Tuesday, 6 March 2018

Tech And The Hand That Feeds It

"1) everything that’s already in the world when you’re born is just normal

2) anything that gets invented between then and before you turn thirty is incredibly exciting and creative and with any luck you can make a career out of it

3) anything that gets invented after you’re thirty is against the natural order of things and the beginning of the end of civilisation as we know it until it’s been around for about ten years when it gradually turns out to be alright really.”

~ Douglas Adams

Douglas Adams wrote his set of rules that describe our reactions to technologies back in 1999 ... those halcyon days when the Internet and many of us were still relatively young - digital technology was incredibly exciting and creative and many of us made a career out of it. It seemed that this new stuff had the potential to disrupt the old order and facilitate new opportunities and freedoms. Access information anytime, anyplace, work, learn and play anytime, anyplace ... we could all be publishers ... everyone had a voice .... the Internet could solve the world's problems.

Digital technology was developing exponentially - Moore's law ruled the new cyberspace as if technology had a life of its own and determine its own outcomes and ours ... it was like a runaway train ... jump on board quick or be left behind. With digital tech the future was bright - science fiction utopia would become science fact. Digital tech was the new religion  ... the halo effect around digital entrepreneurs and their companies meant they could do no wrong - everything was binary you were either with us or against us.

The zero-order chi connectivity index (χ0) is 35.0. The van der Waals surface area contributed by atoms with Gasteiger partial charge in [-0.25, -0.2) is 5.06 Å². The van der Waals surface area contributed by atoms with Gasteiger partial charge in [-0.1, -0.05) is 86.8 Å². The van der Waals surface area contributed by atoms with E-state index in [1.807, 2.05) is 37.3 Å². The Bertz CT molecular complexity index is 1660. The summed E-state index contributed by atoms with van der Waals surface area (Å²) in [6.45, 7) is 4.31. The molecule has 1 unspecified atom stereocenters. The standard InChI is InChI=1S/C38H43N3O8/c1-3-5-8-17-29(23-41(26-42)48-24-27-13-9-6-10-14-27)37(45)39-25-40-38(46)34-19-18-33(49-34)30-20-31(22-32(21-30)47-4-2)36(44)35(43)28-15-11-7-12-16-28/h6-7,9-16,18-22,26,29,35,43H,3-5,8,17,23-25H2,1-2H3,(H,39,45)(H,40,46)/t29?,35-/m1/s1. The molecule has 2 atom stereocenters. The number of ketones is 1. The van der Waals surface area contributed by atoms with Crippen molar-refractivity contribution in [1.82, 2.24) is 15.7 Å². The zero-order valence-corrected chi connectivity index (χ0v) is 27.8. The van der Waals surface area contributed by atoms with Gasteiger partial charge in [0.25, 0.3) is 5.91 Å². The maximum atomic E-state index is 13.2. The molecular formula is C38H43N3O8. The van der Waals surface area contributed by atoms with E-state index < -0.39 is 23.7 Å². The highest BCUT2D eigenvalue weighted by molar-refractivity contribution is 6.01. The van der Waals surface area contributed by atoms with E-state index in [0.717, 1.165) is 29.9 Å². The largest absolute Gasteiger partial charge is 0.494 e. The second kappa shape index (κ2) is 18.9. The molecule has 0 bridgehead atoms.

During the Naughties the revolution reached the masses and the runaway train of digital tech picked up speed and people with developments in social media and mobile tech. We thought the world was flat, too big to know and as here comes everybody what got us here won't get us there - we talked about re-inventing and re-mixing everything.

At the end of the naughties Kevin Kelly articulated "What Technology Wants" ... the technium .. a deterministic "global, massively interconnected system of technology vibrating around us,”. Likening technological development to biological evolution the technium was an emerging and evolving seventh kingdom of life on earth.

However, not everyone was entranced by the halo effect of technology. Jonathan Zittrain had a different view of the runaway train - he saw the future of the Internet - and how to stop it. Zittrain warned about the growing power tech capitalists to control, close and extract profit from the Internet. He uses the Apple II and teh iPhone to illustrate two different views of the Internet:

"Though these two inventions - iPhone and Apple II - were launched by the same man, the revolutions that they inaugurated are radically different ...  The Apple II was quintessentially generative technology ...  It invited people to tinker with it. The iPhone is the opposite. It is sterile. Rather than a platform that invites innovation, the iPhone comes preprogrammed... Whereas the world would innovate for the Apple II, only Apple would innovate for the iPhone."

In 2013 Anil Dash talked about "The Web We Lost"  ... how tech capitalists have "narrowed the possibilites of the web for an entire generation of users who don't realize how much more innovative and meaningful their experience could be. The tech industry and its press have treated the rise of billion-scale social networks and ubiquitous smartphone apps as an unadulterated win for regular people, a triumph of usability and empowerment. They seldom talk about what we've lost along the way in this transition, and I find that younger folks may not even know how the web used to be."